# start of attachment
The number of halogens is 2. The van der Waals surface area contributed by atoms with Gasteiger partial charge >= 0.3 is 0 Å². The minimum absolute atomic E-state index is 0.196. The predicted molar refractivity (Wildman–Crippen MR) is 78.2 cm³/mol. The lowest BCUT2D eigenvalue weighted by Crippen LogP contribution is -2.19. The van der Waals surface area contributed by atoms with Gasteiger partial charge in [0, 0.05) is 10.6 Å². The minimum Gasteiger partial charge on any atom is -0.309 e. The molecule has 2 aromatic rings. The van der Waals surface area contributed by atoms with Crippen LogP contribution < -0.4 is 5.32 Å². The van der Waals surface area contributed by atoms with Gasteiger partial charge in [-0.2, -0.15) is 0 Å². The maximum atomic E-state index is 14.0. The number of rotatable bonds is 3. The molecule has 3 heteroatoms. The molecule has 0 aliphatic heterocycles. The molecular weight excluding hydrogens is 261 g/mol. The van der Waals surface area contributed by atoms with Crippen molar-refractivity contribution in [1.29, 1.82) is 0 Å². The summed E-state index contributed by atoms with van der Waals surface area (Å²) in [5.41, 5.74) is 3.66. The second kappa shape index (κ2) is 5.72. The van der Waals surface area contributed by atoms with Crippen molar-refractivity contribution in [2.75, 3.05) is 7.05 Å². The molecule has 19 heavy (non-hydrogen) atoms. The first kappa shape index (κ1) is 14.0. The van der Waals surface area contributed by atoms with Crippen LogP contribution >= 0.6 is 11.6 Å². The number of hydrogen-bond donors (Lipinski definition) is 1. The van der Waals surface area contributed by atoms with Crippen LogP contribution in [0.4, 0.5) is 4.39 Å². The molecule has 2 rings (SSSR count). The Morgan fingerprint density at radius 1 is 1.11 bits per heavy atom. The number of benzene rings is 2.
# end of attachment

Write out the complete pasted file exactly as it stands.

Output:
The number of halogens is 2. The van der Waals surface area contributed by atoms with Gasteiger partial charge >= 0.3 is 0 Å². The minimum absolute atomic E-state index is 0.196. The predicted molar refractivity (Wildman–Crippen MR) is 78.2 cm³/mol. The lowest BCUT2D eigenvalue weighted by Crippen LogP contribution is -2.19. The van der Waals surface area contributed by atoms with Gasteiger partial charge in [0, 0.05) is 10.6 Å². The minimum Gasteiger partial charge on any atom is -0.309 e. The molecule has 2 aromatic rings. The van der Waals surface area contributed by atoms with Crippen LogP contribution < -0.4 is 5.32 Å². The van der Waals surface area contributed by atoms with Gasteiger partial charge in [-0.2, -0.15) is 0 Å². The maximum atomic E-state index is 14.0. The number of rotatable bonds is 3. The molecule has 3 heteroatoms. The molecule has 0 aliphatic heterocycles. The molecular weight excluding hydrogens is 261 g/mol. The van der Waals surface area contributed by atoms with Crippen molar-refractivity contribution in [1.29, 1.82) is 0 Å². The summed E-state index contributed by atoms with van der Waals surface area (Å²) in [5.41, 5.74) is 3.66. The second kappa shape index (κ2) is 5.72. The van der Waals surface area contributed by atoms with Crippen molar-refractivity contribution in [2.75, 3.05) is 7.05 Å². The molecule has 19 heavy (non-hydrogen) atoms. The first kappa shape index (κ1) is 14.0. The van der Waals surface area contributed by atoms with Crippen LogP contribution >= 0.6 is 11.6 Å². The number of hydrogen-bond donors (Lipinski definition) is 1. The van der Waals surface area contributed by atoms with Crippen LogP contribution in [0.4, 0.5) is 4.39 Å². The molecule has 2 rings (SSSR count). The Morgan fingerprint density at radius 1 is 1.11 bits per heavy atom. The number of benzene rings is 2.